Monday, November 21, 2011

Harvest Monday - November 21, 2011

Mini Napa Cabbage, Carrots, Chrysanthemum Greens.


Sugar snap pea is still hanging in there.


Lots of pea flowers and no pods, I decided to harvest the pea shoots for greens instead.


Fall and winter crops, a little bit of each:  various cabbages, mustard, chrysanthemum, 
spinach, kale, broccoli, turnips, daikons, beets, chards, carrots, lettuces, and radishes. 

Harvest Monday is hosted by Daphne's Dandelions, drop by to see what other gardeners are harvesting around the globe.



19 comments:

  1. Looks tasty!

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  2. Sustainably Modern,
    Thank you.

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  3. That Napa cabbage is beautiful! I wish I was able to grow them as nice.

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  4. Mac you grow the prettiest napa cabbages! What is your secret? Inquiring minds want to know. :D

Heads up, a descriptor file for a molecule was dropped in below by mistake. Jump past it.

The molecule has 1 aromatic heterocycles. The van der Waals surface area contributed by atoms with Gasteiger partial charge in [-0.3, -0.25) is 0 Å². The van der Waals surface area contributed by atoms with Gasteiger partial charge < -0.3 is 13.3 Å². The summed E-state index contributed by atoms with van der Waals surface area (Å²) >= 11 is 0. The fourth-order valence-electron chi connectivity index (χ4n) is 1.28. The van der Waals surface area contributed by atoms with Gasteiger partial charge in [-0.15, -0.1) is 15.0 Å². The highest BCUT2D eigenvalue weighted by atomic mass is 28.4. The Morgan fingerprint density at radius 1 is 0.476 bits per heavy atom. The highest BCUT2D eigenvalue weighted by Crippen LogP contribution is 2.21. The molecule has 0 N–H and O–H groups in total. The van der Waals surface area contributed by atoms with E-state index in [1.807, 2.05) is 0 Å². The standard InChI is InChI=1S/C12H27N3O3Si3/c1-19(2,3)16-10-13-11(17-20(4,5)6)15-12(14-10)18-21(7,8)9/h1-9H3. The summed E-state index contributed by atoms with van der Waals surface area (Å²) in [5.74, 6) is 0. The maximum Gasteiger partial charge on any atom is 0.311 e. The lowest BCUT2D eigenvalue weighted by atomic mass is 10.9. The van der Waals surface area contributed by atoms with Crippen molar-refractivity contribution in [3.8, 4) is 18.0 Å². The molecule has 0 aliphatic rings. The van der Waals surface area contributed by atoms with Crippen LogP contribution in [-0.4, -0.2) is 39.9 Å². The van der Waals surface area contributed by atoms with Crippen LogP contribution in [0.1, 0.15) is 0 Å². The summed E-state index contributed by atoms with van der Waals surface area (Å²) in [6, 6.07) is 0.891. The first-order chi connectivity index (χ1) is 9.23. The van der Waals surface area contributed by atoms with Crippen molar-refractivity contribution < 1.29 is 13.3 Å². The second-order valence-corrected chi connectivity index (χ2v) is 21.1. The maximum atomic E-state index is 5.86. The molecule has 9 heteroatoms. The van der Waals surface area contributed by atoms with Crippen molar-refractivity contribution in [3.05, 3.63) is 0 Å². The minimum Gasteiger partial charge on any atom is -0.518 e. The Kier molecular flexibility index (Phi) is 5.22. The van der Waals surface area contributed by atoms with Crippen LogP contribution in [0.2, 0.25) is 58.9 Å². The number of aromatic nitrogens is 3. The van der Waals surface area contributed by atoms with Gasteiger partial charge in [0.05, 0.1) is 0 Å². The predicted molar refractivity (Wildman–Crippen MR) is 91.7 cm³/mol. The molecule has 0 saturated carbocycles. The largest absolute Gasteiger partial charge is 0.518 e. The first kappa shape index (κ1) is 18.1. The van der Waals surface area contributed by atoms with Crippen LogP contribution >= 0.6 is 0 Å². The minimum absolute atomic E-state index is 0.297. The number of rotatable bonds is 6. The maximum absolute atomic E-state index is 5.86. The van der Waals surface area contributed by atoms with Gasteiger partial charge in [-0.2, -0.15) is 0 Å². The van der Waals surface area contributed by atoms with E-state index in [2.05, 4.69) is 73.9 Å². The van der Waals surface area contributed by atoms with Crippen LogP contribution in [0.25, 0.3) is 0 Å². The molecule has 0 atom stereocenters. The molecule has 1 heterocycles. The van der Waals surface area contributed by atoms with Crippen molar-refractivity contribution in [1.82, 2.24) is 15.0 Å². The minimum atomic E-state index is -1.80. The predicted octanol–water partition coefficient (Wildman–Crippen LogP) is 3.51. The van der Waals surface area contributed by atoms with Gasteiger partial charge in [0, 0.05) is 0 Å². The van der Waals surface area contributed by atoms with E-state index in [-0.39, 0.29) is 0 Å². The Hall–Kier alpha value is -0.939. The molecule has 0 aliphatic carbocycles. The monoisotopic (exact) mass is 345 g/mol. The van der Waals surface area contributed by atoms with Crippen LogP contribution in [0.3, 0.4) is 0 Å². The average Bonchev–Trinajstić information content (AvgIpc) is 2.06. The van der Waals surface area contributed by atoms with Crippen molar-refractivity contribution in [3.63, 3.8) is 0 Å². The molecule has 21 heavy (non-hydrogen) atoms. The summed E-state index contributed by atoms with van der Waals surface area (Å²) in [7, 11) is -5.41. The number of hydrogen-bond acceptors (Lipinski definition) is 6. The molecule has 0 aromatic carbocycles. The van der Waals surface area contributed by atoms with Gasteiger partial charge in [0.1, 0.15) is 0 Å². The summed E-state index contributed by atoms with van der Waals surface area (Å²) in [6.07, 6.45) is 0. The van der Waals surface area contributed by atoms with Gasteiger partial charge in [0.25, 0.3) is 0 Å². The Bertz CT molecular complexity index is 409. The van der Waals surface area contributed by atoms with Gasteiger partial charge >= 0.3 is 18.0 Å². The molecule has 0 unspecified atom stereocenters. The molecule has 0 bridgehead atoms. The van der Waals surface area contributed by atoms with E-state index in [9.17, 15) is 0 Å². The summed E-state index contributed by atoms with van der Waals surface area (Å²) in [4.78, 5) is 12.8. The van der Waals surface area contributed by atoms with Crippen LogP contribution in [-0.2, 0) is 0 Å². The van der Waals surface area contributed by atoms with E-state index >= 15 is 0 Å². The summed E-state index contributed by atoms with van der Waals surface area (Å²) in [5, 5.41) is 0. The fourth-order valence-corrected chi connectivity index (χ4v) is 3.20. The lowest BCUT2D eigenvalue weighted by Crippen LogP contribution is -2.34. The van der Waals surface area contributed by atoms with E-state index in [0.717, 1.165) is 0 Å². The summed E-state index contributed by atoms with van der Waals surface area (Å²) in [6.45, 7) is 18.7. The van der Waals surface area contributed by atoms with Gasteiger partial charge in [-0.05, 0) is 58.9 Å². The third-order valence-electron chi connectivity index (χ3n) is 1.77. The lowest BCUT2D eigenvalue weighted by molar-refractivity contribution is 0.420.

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  5. Thomas, kitsapFG,
    I don't have any secrets in growing napa cabbage, I think they like fall weather, I haven't been able to grow napa in spring, the leaves won't wrap to form a head, I'm still trying to find a variety that would head up in spring.

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  6. nice looking stuff! I haven't tried pea shoots yet, maybe this year...

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  7. Are the crysanthemum greens from the same sort of plant that people grow for flowers? How do you cook them? Beautiful pictures as always.